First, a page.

Climate change is an existential threat—this according to our Department of Defense.
Not a military but a political position, the mentality comes from an intellectual spectrum that focuses as well on critical race theory and gender fluidity. Even if humans play a role in global warming, it is neither an immediate nor life-threatening danger. There is an environmental vulnerability, though, that is.
Our environment is not just nature—it is man-made as well. A prolonged collapse of this nation’s electrical grid—through starvation, disease, and societal collapse—could result in the death of up to 90% of the U.S. population. This figure has not been disputed, yet this prospect has received virtually no attention from policy makers or the media. The environmental issue holding center stage, of course, is global warming.
Vulnerability of the power grid does not conjure up imagery of polar bears on melting ice floes. But even minimal sober analysis shows the threat to our population is both immense and immediate, far more than that of a 0.8 degree Celsius rise in global temperature since 1880.
Electricity is mundane and taken for granted. The power grid is vulnerable to geomagnetic storms generated by solar activity, electromagnetic pulses (EMP) produced by nuclear detonations, cyber and physical attack.
The vulnerability is in our high-voltage transformers. These are the units that make it possible to send electricity over great distances. Loss of just a few could lead to a coast-to-coast blackout. There is little manufacturing capability for these units remaining in the U.S. And delivery, under low-demand benign conditions, would take one to two years.
Geomagnetic storms are due to massive eruptions of plasma from the sun’s corona. The plasma induces a DC-type current at ground level that can cause irreparable damage to transformers. The largest recorded storm occurred in 1859. The National Academy of Sciences states that a storm today of similar scale could cause massive blackouts that might not be repaired for years.
Of the scenarios that could lead to electrical network collapse, EMP has received the widest public attention. A high-altitude EMP is produced when a nuclear device is detonated above the atmosphere. A study published in 2010 for the Congressional EMP Commission calculated that a nuclear detonation 170 kilometers over the United States would collapse the entire U.S. power grid.
The grid is susceptible to cyber attacks. A 2017 report by the Department of Defense states that “the United States today lives in a virtual glass house.” In 2018 the Department of Homeland Security issued an alert that Russia could shut down American power plants at will. The grid is also vulnerable to small-scale coordinated military operations. An internal Federal Energy Regulatory Commission memo states that “destroy nine interconnector substations and a transformer manufacturer and the entire United States grid would be down for 18 months, possibly longer.”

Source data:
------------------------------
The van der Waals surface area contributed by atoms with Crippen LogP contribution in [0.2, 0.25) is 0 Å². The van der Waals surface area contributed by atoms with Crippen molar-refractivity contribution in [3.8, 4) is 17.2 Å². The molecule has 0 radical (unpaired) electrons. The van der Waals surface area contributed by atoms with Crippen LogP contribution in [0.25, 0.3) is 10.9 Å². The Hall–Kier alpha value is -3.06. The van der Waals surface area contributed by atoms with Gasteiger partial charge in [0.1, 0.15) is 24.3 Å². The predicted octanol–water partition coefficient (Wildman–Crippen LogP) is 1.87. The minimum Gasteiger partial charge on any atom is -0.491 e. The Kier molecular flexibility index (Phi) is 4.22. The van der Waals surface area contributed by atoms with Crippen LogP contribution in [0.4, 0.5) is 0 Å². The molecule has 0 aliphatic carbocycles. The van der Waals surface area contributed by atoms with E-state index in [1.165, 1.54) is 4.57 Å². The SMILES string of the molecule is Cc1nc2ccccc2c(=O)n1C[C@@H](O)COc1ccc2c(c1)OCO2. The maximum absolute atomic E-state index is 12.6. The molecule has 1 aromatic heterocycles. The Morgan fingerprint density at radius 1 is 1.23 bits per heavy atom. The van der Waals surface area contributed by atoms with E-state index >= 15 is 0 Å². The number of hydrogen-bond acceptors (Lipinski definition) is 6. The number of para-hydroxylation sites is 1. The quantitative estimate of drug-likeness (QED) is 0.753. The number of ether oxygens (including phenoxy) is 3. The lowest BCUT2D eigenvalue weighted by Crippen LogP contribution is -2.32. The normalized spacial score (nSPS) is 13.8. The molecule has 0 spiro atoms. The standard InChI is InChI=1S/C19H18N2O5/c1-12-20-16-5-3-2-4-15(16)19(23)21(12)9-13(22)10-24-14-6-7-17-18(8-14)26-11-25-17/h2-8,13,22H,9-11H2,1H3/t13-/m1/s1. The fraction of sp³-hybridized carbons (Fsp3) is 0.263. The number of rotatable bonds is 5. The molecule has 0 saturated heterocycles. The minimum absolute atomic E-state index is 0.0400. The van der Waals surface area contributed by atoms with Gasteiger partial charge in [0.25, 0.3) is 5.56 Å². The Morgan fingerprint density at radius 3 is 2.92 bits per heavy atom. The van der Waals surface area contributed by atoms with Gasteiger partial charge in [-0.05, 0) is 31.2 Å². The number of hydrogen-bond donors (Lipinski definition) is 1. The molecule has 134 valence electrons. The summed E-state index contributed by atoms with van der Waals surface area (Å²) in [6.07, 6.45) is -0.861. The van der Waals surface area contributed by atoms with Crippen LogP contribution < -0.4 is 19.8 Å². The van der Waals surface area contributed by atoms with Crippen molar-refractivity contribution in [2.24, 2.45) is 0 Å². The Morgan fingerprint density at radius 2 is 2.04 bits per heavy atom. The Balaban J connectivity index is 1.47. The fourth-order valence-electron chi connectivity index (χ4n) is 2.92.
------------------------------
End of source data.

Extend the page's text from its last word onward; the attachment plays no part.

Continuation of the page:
With loss of the grid telecommunications, finance, banking, and transportation would collapse.
Electricity is necessary in the delivery and purification of water and removal and treatment of wastewater and sewage. It is problematic if fuel will be available to boil water.
Crops and livestock require water delivered by an electronically powered pump infrastructure. Tractors, harvesters, and other farm equipment run on petroleum products supplied by an infrastructure (pumps, pipelines) that requires electricity. The plants that make fertilizer, insecticides, and feed also require electricity. Gas pumps that fuel the trucks that distribute food require electricity.
We cannot go back to 1900. We do not have the horses and mules that used to tow agricultural gear.
People can live for one to two months without food, but after five days they have difficulty thinking and at two weeks they are incapacitated. There is typically a 30-day perishable food supply at regional warehouses, but most would be destroyed with loss of refrigeration.
The infrastructure bill of 2021 is budgeted at $1.2 trillion. Climate change mitigation is the focus of the legislation. Global warming is also the centerpiece of this country’s economic agenda and now central to defense policy. Climate change is defined by the Pentagon as a threat equal to that posed by China. Meanwhile, China has developed a hypersonic missile, traveling at five times the speed of sound, that can produce an EMP without the need of a nuclear warhead.
Hardening the grid, even if fully funded, would only mitigate a collapse. A partial backup grid—coal-based—has been proposed. As we reduce greenhouse gas emissions, China is building 43 new coal-fired power plants.
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